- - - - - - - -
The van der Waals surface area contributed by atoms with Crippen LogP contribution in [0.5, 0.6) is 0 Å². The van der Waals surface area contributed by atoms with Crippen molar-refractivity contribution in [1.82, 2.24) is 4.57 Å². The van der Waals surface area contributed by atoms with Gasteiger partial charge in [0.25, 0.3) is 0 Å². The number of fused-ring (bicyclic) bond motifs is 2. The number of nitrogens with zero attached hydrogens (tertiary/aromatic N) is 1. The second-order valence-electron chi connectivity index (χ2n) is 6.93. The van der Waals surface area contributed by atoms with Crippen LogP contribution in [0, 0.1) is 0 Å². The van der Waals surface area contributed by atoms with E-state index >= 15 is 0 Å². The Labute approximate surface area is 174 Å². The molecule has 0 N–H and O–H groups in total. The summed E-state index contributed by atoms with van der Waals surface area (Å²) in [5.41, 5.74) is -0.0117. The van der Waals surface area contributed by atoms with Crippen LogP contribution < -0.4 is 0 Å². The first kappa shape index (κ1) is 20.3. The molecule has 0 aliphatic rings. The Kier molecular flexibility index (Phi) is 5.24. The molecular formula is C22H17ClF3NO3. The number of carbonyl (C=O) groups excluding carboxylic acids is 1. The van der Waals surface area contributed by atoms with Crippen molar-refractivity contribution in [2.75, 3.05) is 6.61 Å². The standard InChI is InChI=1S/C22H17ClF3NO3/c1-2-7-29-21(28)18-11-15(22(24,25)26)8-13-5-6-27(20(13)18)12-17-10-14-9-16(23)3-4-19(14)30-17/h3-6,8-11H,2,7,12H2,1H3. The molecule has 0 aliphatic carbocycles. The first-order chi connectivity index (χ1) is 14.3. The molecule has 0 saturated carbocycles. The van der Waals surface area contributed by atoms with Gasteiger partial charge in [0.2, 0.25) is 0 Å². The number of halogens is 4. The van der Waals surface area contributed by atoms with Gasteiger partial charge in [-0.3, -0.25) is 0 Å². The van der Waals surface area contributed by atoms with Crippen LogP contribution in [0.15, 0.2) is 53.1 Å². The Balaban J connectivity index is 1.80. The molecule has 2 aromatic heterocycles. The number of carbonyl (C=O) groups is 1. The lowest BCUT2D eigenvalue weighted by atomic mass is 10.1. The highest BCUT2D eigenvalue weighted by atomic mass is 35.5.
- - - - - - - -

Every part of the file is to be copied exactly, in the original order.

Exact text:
The van der Waals surface area contributed by atoms with Crippen LogP contribution in [0.5, 0.6) is 0 Å². The van der Waals surface area contributed by atoms with Crippen molar-refractivity contribution in [1.82, 2.24) is 4.57 Å². The van der Waals surface area contributed by atoms with Gasteiger partial charge in [0.25, 0.3) is 0 Å². The number of fused-ring (bicyclic) bond motifs is 2. The number of nitrogens with zero attached hydrogens (tertiary/aromatic N) is 1. The second-order valence-electron chi connectivity index (χ2n) is 6.93. The van der Waals surface area contributed by atoms with Crippen LogP contribution in [0, 0.1) is 0 Å². The van der Waals surface area contributed by atoms with E-state index >= 15 is 0 Å². The Labute approximate surface area is 174 Å². The molecule has 0 N–H and O–H groups in total. The summed E-state index contributed by atoms with van der Waals surface area (Å²) in [5.41, 5.74) is -0.0117. The van der Waals surface area contributed by atoms with Crippen LogP contribution < -0.4 is 0 Å². The first kappa shape index (κ1) is 20.3. The molecule has 0 aliphatic rings. The Kier molecular flexibility index (Phi) is 5.24. The molecular formula is C22H17ClF3NO3. The number of carbonyl (C=O) groups excluding carboxylic acids is 1. The van der Waals surface area contributed by atoms with Crippen molar-refractivity contribution in [2.75, 3.05) is 6.61 Å². The standard InChI is InChI=1S/C22H17ClF3NO3/c1-2-7-29-21(28)18-11-15(22(24,25)26)8-13-5-6-27(20(13)18)12-17-10-14-9-16(23)3-4-19(14)30-17/h3-6,8-11H,2,7,12H2,1H3. The molecule has 0 aliphatic carbocycles. The first-order chi connectivity index (χ1) is 14.3. The molecule has 0 saturated carbocycles. The van der Waals surface area contributed by atoms with Gasteiger partial charge in [0.2, 0.25) is 0 Å². The number of halogens is 4. The van der Waals surface area contributed by atoms with Gasteiger partial charge in [-0.3, -0.25) is 0 Å². The van der Waals surface area contributed by atoms with Crippen LogP contribution in [0.15, 0.2) is 53.1 Å². The Balaban J connectivity index is 1.80. The molecule has 2 aromatic heterocycles. The number of carbonyl (C=O) groups is 1. The lowest BCUT2D eigenvalue weighted by atomic mass is 10.1. The highest BCUT2D eigenvalue weighted by atomic mass is 35.5.